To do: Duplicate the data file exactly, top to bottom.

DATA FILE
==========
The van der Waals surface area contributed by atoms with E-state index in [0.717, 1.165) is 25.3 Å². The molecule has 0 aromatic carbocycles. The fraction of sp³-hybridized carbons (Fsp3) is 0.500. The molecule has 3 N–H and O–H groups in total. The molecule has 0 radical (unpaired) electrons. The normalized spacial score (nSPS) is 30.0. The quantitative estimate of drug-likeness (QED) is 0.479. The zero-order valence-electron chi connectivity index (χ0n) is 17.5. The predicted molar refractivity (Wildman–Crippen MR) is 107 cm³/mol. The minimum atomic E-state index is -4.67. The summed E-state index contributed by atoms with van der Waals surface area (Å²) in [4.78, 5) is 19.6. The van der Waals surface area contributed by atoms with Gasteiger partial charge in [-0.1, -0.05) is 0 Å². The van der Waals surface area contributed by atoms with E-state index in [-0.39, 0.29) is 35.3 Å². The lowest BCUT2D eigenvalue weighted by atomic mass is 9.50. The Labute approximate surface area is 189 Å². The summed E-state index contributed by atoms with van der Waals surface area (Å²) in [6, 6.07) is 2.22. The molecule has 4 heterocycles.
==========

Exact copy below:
The van der Waals surface area contributed by atoms with E-state index in [0.717, 1.165) is 25.3 Å². The molecule has 0 aromatic carbocycles. The fraction of sp³-hybridized carbons (Fsp3) is 0.500. The molecule has 3 N–H and O–H groups in total. The molecule has 0 radical (unpaired) electrons. The normalized spacial score (nSPS) is 30.0. The quantitative estimate of drug-likeness (QED) is 0.479. The zero-order valence-electron chi connectivity index (χ0n) is 17.5. The predicted molar refractivity (Wildman–Crippen MR) is 107 cm³/mol. The minimum atomic E-state index is -4.67. The summed E-state index contributed by atoms with van der Waals surface area (Å²) in [4.78, 5) is 19.6. The van der Waals surface area contributed by atoms with Gasteiger partial charge in [-0.1, -0.05) is 0 Å². The van der Waals surface area contributed by atoms with E-state index in [-0.39, 0.29) is 35.3 Å². The lowest BCUT2D eigenvalue weighted by atomic mass is 9.50. The Labute approximate surface area is 189 Å². The summed E-state index contributed by atoms with van der Waals surface area (Å²) in [6, 6.07) is 2.22. The molecule has 4 heterocycles.